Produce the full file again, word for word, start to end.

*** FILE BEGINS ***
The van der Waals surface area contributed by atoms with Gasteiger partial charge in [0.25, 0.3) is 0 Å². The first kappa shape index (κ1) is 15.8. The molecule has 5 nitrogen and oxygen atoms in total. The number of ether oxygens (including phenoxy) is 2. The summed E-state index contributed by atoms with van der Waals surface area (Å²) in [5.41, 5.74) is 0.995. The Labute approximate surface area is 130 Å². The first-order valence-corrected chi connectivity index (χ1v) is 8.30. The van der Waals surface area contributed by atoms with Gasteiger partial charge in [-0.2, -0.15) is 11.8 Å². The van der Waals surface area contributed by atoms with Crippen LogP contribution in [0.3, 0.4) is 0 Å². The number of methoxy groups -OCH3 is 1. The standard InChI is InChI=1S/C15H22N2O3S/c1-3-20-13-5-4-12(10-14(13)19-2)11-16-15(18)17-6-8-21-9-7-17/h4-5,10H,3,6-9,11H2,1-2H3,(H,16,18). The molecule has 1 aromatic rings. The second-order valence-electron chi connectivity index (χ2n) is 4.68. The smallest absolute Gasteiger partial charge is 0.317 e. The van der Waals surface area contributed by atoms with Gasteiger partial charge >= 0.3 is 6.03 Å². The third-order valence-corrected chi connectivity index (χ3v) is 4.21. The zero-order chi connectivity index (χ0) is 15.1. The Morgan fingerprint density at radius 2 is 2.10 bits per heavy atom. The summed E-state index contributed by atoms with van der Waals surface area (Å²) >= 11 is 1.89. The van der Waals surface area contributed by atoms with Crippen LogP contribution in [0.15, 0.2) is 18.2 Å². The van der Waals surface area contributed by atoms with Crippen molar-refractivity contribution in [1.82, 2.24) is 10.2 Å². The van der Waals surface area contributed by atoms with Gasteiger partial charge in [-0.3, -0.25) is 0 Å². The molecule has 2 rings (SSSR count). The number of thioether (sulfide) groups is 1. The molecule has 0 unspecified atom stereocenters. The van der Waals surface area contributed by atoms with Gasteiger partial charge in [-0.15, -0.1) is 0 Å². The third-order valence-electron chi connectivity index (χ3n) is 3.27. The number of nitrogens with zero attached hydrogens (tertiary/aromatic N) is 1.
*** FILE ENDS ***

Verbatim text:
The van der Waals surface area contributed by atoms with Gasteiger partial charge in [0.25, 0.3) is 0 Å². The first kappa shape index (κ1) is 15.8. The molecule has 5 nitrogen and oxygen atoms in total. The number of ether oxygens (including phenoxy) is 2. The summed E-state index contributed by atoms with van der Waals surface area (Å²) in [5.41, 5.74) is 0.995. The Labute approximate surface area is 130 Å². The first-order valence-corrected chi connectivity index (χ1v) is 8.30. The van der Waals surface area contributed by atoms with Gasteiger partial charge in [-0.2, -0.15) is 11.8 Å². The van der Waals surface area contributed by atoms with Crippen LogP contribution in [0.3, 0.4) is 0 Å². The number of methoxy groups -OCH3 is 1. The standard InChI is InChI=1S/C15H22N2O3S/c1-3-20-13-5-4-12(10-14(13)19-2)11-16-15(18)17-6-8-21-9-7-17/h4-5,10H,3,6-9,11H2,1-2H3,(H,16,18). The molecule has 1 aromatic rings. The second-order valence-electron chi connectivity index (χ2n) is 4.68. The smallest absolute Gasteiger partial charge is 0.317 e. The van der Waals surface area contributed by atoms with Gasteiger partial charge >= 0.3 is 6.03 Å². The third-order valence-corrected chi connectivity index (χ3v) is 4.21. The zero-order chi connectivity index (χ0) is 15.1. The Morgan fingerprint density at radius 2 is 2.10 bits per heavy atom. The summed E-state index contributed by atoms with van der Waals surface area (Å²) >= 11 is 1.89. The van der Waals surface area contributed by atoms with Crippen LogP contribution in [0.15, 0.2) is 18.2 Å². The van der Waals surface area contributed by atoms with Crippen molar-refractivity contribution in [1.82, 2.24) is 10.2 Å². The van der Waals surface area contributed by atoms with Gasteiger partial charge in [-0.3, -0.25) is 0 Å². The molecule has 2 rings (SSSR count). The number of thioether (sulfide) groups is 1. The molecule has 0 unspecified atom stereocenters. The van der Waals surface area contributed by atoms with Gasteiger partial charge in [-0.15, -0.1) is 0 Å². The third-order valence-electron chi connectivity index (χ3n) is 3.27. The number of nitrogens with zero attached hydrogens (tertiary/aromatic N) is 1.